King Mango Strut
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King Mango Strut

The King Mango Strut is an annual satirical parade held in Coconut Grove, Florida. Founded by Glenn Terry and Bill Dobson in 1982, it is held on the last Sunday of each year.[1] The parade, which uses the motto "Putting the 'nut' in Coconut Grove", is composed of floats mocking local and national stories from the previous year.[2][3]

History

A group calling themselves the "Narcissistic Selfie Association (NSA)", one of the floats in the 2013 parade. Members of the float frequently ran into audience to take selfies with them.[4]

The King Mango Strut was started in 1982 by Glenn Terry and Bill Dobson as a parody of the annual King Orange Jamboree Parade for the Orange Bowl. After Terry and Dobson's group, the Mango Marching Band, was denied entry into the King Orange Jamboree Parade due to their use of kazoos, conch shells, and garbage can drums as instruments, the pair held their own parade, with an initially by simply marking the ends of a street with signs.[5][6]

In 2009 Glenn Terry and group treasurer Antoinette Baldwin got into a public dispute over the creative direction of the Strut, which culminated in the city choosing Baldwin to run the event, and Terry refusing to march in the parade in protest.[6][7] The parade is now run by King Mango Productions, a non-profit organization headed by Mike Lucas.[8]

About the Parade

The parade lampoons both local and national figures and issues. In 1986, the parade included a group of people dressed as members of the sex and drug trades, calling themselves the "Biscayne Boulevard Chamber of Commerce". In 1996 several floats poked fun at the City of Miami's debt crisis, including a mock auction of city buildings. In 1997 and 2000, floats mocked the area's history of voting irregularities, with the latter year focusing on the issues the state faced during the 2000 presidential election.[9][10]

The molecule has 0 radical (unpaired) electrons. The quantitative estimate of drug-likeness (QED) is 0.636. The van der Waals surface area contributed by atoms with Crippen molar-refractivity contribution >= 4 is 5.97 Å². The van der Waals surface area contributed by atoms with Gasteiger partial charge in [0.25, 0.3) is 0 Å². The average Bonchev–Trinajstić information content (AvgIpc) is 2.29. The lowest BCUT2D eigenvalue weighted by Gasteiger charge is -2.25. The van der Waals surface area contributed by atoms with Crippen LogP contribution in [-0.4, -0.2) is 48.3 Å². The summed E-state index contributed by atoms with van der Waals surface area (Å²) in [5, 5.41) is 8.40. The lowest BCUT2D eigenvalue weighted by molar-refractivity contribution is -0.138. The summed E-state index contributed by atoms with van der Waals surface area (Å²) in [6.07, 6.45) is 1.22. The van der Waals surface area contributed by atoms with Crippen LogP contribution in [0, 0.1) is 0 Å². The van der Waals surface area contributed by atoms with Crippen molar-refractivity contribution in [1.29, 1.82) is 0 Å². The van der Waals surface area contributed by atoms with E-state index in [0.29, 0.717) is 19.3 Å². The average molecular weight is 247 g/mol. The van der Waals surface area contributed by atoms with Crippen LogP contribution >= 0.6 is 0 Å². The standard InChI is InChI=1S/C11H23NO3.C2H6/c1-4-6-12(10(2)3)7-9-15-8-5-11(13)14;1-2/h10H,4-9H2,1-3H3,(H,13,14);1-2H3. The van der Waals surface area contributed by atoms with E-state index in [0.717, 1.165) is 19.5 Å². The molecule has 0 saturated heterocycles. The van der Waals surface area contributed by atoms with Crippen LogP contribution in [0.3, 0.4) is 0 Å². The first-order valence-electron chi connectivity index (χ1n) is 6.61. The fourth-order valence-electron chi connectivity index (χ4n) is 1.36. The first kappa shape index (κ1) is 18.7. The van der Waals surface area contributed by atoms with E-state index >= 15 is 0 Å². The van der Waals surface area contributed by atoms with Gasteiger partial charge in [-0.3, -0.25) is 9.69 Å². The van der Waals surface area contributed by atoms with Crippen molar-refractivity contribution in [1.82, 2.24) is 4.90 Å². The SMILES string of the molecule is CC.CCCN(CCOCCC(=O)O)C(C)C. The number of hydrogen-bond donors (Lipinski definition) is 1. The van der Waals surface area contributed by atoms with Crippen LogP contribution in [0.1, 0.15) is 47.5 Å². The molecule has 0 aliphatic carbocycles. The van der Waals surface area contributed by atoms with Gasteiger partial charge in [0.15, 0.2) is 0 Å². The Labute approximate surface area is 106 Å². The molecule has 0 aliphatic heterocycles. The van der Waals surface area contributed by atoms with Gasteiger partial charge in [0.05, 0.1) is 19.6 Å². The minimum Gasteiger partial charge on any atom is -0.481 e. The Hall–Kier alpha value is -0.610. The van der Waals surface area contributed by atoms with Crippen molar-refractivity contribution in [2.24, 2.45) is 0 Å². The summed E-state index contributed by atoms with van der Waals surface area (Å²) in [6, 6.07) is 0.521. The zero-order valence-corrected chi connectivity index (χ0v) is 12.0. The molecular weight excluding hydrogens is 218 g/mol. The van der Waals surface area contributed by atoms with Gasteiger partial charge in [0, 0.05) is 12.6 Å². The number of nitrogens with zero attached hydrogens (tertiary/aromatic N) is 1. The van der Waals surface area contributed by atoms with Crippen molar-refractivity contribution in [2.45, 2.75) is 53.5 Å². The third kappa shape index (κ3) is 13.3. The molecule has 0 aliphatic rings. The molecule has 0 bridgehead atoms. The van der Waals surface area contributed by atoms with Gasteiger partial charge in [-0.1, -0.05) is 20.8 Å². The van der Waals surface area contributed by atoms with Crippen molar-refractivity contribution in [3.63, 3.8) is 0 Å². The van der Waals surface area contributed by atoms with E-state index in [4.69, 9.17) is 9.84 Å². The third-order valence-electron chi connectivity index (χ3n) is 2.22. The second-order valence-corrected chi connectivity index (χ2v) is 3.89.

There is no stringent entry process for participants. Simply showing up to a meeting and announcing a desire to participate is enough. In one case, a group showed up on the day of the event, with no prior notice, and was allowed to march with the parade.[11] The Miami chapter of the Sierra Club has participated since 1988, and a local Hare Krishna group is also a long time participant.[8][10]

References

  1. ^ "About Us". Coconut Grove Chamber of Commerce. Archived from the original on 23 January 2014. Retrieved 2013. 
  2. ^ "King Mango Strut lampoons Rob Ford". WSVN-TV. Sunbeam Television Corp. 30 December 2013. Archived from the original on 1 January 2014. Retrieved 2013. 
  3. ^ "King Mango Strut Takes To The Streets Of Coconut Grove". CBSMiami (WFOR-TV). 29 December 2013. Retrieved 2013. 
  4. ^ "Florida parade mocks Rob Ford, Miley Cyrus". United Press International. 30 December 2013. Retrieved 2014. 
  5. ^ "King Mango Strut Parade". Greater Miami Convention & Visitors Bureau. Retrieved 2014. 
  6. ^ a b O'Neill, Natalie (21 December 2009). "Protest: King Mango Strut Creator Won't March". Miami New Times. Retrieved 2014. 
  7. ^ O'Neill, Natalie (4 September 2009). "King Mango Strut Organizers Are in a Feud". Miami New Times. Retrieved 2013. 
  8. ^ a b Cohen, Howard (27 December 2013). "King Mango Strut returns to Coconut Grove". Miami Herald. Retrieved 2013. 
  9. ^ Wakefield, Rebecca (26 December 2002). "Fruit for Thought". Miami New Times. Retrieved 2013. 
  10. ^ a b Lambiet, Jose (30 December 1996). "Grove Parade Takes Poke At Miami Crisis". Sun-Sentinel. Retrieved 2013. 
  11. ^ Vasquez, Michael (28 December 2009). "King Mango Strut Is Topical, Tropical". Miami Herald (via Sun-Sentinel). Retrieved 2013. 

External links


  This article uses material from the Wikipedia page available here. It is released under the Creative Commons Attribution-Share-Alike License 3.0.


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